- Published: January 9, 2013
- Written by Chris Meehan
This past Monday (Jan. 7) the France announced it would support 1 gigawatt (GW) of new solar in the country this year in an attempt to staunch the loss of jobs in an industry that’s shed about half its jobs over the past two years. It’s just one of a number of changes that the country’s energy department is making to encourage more solar and wind in 2013 as the country tries to meet pollution reduction goals.
The changes were announced by French Minister for Ecology, Sustainable Development and Energy Delphine Batho. "Many jobs were lost because of the (former) government's yo-yo policies. But we will fight ... to develop the ecological competitiveness of France," Reuters reported she said during an event at MPO Energy, which makes solar modules and started making CDs and DVDs.
The move is anticipated to spur about 2 billion euros ($2.6 billion) in investments and help the country stop the loss of jobs in the sector. The ministry estimated that the costs to the public would be between 90 and 70 million euros or 1 to 2 euros per household. In 2010, for instance, 32,500 people worked in solar in France. In 2012 that number fell to 18,000. In a further attempt to help the industry, the ministry is trying to encourage use of locally-made modules rather than foreign made modules.
The ministry will support 400 megawatts of larger facilities, 120 megawatts of mid-sized systems and 400 megawatts of residential solar. The large systems are those systems over 250 kilowatts and will consist of CPV, and PV tracking. As well as rooftops and carport installations. To help encourage appropriate developments, the ministry will support developing solar on brownfields, old quarries or landfills etc. There will also be another call for innovative technologies in 2013, according to the ministry.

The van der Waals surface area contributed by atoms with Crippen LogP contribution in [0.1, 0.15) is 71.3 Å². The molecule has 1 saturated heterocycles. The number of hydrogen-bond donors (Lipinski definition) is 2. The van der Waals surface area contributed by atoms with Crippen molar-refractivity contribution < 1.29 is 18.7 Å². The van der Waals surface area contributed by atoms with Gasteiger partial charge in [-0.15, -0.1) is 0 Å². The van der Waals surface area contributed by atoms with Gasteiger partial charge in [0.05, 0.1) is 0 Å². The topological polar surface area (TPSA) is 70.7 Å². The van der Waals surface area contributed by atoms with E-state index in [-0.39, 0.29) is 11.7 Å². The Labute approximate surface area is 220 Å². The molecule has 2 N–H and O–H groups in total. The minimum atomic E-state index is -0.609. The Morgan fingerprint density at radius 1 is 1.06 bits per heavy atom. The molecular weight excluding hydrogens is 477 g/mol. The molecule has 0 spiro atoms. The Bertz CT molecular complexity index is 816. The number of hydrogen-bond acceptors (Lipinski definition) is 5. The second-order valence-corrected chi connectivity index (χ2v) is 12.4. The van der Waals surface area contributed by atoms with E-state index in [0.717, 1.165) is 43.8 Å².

For medium and smaller facilities, Batho also made changes. Rooftop installations between 100 kilowatts and 250 kilowatts will be allowed under an automatic bidding process. The 120 megawatts will be offered in three tranches of 40 megawatts. And the endpoint carbon footprint of PV modules will be considered as part of the pricing.
Small systems, those up to 100 kilowatts in size are being doubled to 500 megawatts in 2013 as well. And, PV modules with “Made in EU” will receive an additional up to 10 percent feed-in tariff boost.